Rents under pressure across UK and in London in particular

5 August 2020 | Renting

New data from Zoopla shows that a two-speed rental market is operating across the UK, with London in particular hitting major problems.

It says rents in the capital have fallen three per cent since the start of the year and are down by 1.4 per cent when measured over the last 12 months.

This is the second time rents have fallen into negative territory in the last three years in the capital – rents fell in March 2017 on the back of rising supply after the introduction of the additional homes stamp duty surcharge the previous year. 

Inner London has seen the greatest downward pressure on rents as the working-from-home policy and reduced international travel and tourism impact the pool of demand for rented property.

Meanwhile availability of rental stock in London has increased significantly, mainly thanks to the near-collapse of the short lets market.

Zoopla’s latest market snapshot shows other problems, too.

In Edinburgh, where annual rental growth has slowed to just 0.2 per cent – down from four per cent a year ago – the rise in supply has also been exacerbated from the movement into the mainstream rental market by landlords who had been operating their properties as short lets.

The uncertain outlook for international tourism, as well as new legislation that may  limit the types of homes that can be used for short lets in the Scottish capital, is likely to have created a one-off shift in properties to mainstream rental.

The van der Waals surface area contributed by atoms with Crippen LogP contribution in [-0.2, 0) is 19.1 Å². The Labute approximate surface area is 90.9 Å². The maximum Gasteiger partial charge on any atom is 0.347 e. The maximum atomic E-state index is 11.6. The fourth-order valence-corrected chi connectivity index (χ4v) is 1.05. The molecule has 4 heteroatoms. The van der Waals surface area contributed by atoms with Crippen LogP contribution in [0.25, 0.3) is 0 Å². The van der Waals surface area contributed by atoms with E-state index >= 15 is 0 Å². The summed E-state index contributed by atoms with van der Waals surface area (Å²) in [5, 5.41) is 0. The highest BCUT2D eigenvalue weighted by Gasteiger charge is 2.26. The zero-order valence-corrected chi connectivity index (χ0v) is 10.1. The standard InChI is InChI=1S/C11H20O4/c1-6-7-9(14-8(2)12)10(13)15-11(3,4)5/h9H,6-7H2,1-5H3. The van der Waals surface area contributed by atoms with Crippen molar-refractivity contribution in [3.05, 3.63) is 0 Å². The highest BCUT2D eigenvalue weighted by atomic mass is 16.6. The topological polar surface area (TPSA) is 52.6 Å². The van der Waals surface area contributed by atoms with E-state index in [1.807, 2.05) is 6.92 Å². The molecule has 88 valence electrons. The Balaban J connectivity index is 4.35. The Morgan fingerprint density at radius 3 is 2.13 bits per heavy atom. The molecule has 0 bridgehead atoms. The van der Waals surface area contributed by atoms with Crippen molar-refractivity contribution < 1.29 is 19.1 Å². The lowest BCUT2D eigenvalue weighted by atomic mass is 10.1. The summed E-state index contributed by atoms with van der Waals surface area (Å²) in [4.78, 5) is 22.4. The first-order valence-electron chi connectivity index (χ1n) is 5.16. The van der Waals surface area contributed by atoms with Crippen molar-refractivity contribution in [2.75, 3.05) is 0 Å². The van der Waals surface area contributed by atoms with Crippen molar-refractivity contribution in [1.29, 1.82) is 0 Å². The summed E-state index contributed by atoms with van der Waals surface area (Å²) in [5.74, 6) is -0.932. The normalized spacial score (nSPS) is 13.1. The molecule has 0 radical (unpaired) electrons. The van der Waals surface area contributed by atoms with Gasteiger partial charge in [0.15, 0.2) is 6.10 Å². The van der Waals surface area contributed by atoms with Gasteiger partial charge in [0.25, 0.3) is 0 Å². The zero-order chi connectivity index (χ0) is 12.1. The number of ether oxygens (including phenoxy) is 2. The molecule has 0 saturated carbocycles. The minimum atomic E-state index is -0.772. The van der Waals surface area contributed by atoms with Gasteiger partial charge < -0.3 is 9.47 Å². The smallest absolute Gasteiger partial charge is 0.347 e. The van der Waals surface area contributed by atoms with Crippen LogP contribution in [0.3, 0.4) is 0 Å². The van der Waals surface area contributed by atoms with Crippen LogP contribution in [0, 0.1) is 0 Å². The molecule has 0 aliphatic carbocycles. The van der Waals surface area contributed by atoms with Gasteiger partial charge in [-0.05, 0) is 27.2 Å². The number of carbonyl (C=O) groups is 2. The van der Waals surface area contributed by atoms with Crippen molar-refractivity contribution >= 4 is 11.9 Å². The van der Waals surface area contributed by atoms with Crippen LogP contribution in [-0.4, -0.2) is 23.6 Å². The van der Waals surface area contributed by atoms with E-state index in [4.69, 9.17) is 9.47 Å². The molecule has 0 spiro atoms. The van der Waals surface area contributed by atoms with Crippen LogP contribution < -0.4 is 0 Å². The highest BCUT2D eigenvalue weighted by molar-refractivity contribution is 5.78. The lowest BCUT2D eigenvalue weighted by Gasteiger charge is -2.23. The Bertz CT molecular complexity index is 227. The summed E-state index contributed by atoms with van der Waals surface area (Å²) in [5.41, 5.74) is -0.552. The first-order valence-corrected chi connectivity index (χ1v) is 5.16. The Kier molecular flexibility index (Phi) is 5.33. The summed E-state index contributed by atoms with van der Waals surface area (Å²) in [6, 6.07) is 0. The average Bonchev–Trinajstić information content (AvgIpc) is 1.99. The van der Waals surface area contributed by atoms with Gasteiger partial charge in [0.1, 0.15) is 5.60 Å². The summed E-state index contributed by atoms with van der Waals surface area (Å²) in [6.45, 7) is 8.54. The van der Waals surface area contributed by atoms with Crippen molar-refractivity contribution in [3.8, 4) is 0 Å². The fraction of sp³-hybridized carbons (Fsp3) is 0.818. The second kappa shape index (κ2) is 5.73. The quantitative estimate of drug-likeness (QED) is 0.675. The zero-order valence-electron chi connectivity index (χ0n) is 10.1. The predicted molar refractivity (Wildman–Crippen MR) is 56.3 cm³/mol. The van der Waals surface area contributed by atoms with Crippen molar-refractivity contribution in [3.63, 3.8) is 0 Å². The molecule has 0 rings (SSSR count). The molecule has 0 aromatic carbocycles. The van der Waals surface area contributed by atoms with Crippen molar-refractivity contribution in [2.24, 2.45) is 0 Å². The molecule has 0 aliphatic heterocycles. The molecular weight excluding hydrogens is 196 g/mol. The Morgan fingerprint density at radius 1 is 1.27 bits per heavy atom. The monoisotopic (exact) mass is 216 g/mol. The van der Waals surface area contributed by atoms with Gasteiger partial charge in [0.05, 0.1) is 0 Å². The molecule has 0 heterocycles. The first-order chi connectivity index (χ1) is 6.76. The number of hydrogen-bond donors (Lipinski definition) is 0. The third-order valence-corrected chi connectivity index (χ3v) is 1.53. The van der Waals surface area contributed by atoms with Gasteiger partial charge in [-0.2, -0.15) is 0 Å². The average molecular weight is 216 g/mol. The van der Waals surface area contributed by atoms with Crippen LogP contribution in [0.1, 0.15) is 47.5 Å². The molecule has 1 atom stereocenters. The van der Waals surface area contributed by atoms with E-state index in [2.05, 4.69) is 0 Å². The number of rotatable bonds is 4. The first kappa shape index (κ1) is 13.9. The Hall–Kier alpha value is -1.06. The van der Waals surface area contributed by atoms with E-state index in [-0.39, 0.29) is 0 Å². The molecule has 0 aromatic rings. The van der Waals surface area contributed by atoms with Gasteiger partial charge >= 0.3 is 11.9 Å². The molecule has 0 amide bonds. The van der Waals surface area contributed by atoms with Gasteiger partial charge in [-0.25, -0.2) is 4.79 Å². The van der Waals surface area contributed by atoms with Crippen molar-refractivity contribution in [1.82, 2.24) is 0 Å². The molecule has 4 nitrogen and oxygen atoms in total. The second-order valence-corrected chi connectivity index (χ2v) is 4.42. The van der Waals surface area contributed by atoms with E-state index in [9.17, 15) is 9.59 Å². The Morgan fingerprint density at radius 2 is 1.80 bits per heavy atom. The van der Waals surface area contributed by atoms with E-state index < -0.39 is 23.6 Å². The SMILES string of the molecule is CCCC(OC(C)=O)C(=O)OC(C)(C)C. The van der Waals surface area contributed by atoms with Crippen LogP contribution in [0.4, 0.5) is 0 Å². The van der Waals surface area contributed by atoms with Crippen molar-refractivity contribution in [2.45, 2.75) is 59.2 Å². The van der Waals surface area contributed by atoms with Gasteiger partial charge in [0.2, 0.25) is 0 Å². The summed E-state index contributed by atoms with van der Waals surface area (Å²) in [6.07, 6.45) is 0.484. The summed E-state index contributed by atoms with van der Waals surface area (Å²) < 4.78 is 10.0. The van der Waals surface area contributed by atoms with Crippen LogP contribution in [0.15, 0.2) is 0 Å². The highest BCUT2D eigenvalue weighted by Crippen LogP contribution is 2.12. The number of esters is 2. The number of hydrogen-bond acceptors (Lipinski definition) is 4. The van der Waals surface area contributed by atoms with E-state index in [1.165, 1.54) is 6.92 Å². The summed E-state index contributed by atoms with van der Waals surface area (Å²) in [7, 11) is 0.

Meanwhile across the UK as a whole, the portal says average rents dipped by 0.3 per cent in June and by 0.8 per cent in the full second quarter. 

Zoopla predicts that annual rental growth in the UK outside London will slow from its current 2.2 per cent to just around 1.0 per cent by the end of the year, with an annual decline in London of as much as five per cent by the end of 2020.

Gráinne Gilmore, the portal company’s head of research, says: “The future path of annual rental growth will be determined largely by the economic outlook, especially the rise in unemployment and the future path of average earnings. 

“However, as new rental supply continues to catch up with demand levels, we could see further softening of headline rental growth by the end of the year, although there will be some areas of outperformance.

“Uncertainty continues over how any further outbreaks of COVID will impact the resumption of office life, student life and tourism, and this uncertainty will impact demand in some markets during the rest of the year.”

This post has originally been featured in Letting Agent Today.